Popis v originálním jazyce:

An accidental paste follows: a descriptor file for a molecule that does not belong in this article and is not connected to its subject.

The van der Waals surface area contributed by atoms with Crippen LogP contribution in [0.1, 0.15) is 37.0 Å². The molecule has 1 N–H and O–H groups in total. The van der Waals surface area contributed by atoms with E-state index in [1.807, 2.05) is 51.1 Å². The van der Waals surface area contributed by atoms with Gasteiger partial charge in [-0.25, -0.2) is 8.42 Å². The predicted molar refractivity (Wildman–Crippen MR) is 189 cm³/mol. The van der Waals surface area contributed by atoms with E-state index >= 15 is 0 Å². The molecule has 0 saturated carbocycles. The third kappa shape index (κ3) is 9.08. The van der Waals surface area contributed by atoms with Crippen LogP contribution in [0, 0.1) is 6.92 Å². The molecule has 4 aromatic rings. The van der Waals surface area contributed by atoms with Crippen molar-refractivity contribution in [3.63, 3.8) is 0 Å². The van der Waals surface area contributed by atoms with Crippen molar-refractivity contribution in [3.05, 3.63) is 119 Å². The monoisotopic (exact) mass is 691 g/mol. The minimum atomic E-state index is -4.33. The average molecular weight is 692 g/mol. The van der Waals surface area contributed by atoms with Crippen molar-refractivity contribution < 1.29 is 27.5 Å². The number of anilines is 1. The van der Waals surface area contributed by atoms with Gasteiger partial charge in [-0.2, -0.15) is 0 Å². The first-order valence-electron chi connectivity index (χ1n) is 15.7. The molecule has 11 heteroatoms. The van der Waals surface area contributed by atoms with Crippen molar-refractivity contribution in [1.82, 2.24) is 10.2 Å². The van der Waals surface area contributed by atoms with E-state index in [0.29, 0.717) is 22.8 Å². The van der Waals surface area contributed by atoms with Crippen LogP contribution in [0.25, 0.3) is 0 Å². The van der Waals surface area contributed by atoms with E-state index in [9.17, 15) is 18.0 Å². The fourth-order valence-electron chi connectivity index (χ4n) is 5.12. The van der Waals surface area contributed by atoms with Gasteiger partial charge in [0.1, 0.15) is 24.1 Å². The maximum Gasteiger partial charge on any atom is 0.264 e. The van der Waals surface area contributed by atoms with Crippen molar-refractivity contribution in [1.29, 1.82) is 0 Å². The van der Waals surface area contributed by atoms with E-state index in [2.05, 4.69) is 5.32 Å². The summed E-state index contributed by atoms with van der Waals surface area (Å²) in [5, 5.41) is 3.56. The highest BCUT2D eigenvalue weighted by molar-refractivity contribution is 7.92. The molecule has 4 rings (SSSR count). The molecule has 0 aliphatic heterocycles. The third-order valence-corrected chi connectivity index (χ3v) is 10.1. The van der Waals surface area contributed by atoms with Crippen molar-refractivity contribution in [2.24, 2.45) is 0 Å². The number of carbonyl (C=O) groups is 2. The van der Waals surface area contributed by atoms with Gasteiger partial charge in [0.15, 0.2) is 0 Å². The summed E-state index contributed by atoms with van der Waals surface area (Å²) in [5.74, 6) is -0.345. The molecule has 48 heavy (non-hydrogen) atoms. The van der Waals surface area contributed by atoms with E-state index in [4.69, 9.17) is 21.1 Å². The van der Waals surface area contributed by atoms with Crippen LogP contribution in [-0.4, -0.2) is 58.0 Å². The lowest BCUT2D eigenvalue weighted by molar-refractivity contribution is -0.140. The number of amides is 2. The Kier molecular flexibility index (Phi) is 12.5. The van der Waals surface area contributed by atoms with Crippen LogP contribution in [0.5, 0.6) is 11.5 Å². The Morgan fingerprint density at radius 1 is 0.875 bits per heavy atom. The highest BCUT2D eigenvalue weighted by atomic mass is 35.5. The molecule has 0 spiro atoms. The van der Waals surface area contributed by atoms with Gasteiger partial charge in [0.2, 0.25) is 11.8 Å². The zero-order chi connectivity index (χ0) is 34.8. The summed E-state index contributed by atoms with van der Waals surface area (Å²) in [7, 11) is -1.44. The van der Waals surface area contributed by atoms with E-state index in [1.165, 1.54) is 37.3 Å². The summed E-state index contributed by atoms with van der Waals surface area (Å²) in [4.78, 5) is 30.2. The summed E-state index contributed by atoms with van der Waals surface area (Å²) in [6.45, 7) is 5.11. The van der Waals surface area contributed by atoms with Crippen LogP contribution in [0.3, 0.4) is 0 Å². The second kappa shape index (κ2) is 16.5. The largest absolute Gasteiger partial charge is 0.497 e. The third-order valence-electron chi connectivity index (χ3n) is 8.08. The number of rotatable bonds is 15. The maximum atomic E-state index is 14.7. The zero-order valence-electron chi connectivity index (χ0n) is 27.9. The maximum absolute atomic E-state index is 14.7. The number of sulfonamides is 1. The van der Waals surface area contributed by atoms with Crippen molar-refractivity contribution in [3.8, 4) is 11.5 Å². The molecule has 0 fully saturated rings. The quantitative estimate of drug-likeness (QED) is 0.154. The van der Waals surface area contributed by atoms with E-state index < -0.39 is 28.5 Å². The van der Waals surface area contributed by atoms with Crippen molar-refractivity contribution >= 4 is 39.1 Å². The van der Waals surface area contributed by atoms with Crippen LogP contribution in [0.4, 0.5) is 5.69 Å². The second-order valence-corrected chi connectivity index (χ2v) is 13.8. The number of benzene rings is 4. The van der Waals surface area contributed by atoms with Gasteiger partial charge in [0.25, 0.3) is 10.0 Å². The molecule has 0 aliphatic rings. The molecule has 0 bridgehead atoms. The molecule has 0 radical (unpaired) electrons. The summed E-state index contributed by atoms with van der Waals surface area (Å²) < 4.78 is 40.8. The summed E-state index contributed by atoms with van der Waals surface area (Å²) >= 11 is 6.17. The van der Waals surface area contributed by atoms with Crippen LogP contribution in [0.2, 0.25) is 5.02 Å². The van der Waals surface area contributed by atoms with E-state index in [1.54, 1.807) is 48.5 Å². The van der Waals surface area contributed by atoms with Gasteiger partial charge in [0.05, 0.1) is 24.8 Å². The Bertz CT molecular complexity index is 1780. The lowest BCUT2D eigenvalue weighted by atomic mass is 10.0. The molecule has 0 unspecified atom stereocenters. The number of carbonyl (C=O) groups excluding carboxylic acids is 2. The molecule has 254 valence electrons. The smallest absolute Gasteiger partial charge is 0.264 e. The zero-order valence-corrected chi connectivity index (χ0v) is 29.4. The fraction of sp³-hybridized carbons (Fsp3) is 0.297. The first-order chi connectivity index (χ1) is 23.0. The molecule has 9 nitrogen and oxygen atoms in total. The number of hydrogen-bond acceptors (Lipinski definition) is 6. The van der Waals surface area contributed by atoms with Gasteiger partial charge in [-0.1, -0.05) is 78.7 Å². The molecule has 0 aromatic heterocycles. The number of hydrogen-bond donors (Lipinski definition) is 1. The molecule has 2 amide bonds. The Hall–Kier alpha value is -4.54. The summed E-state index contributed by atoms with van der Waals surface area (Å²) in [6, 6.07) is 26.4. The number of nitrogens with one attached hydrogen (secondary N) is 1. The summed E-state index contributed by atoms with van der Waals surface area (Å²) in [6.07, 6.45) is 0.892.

Wood properties play an important role in truss mechanics and durability and therefore a selection of high-quality material is one of the basic steps in traditional carpentry technique of restoration of valuable historical constructions. From this perspective, simple and reliable methods for assessment of standing trees, logs and timber are searched. Do we have a reliable tool for prediction of timber quality in-situ? Are the harvesting period and timber storage significant factors influencing in quality of structural wood? Forest stands in Bohemian-Moravian Highlands with optimal ecological conditions for Norway spruce was selected. 28 standing trees were sorted and assessed by visual methods and device supported methods. Consequently 17 trees were felled, sampled, milled to logs and again tested by various devices. All logs were processed to make 68 beams (20x24x240 cm) by traditional carpentry way or machine milling. Traditional ways of wood treatment in water were tested too. The 68 beams were tested by frequency-resonant method in the course of almost 2 years. 24 trees were also felled during 3 different seasons. These trees were felled 7 days before full moon or 7 days after full moon. The 47 beams made by the traditional carpentry process came from these trees. Wood densities, annual widths, sound velocities, dynamic modulus of elasticity, micro-drilling and indentation resistances were measured, and visual assessment was carried out. The differences and relationships between properties were statistically tested to determine significance of manufacturing parameters and reliability of used methods to predict properties at several levels of wood processing, and also to describe the influence of harvest period or timber treatment to quality and properties.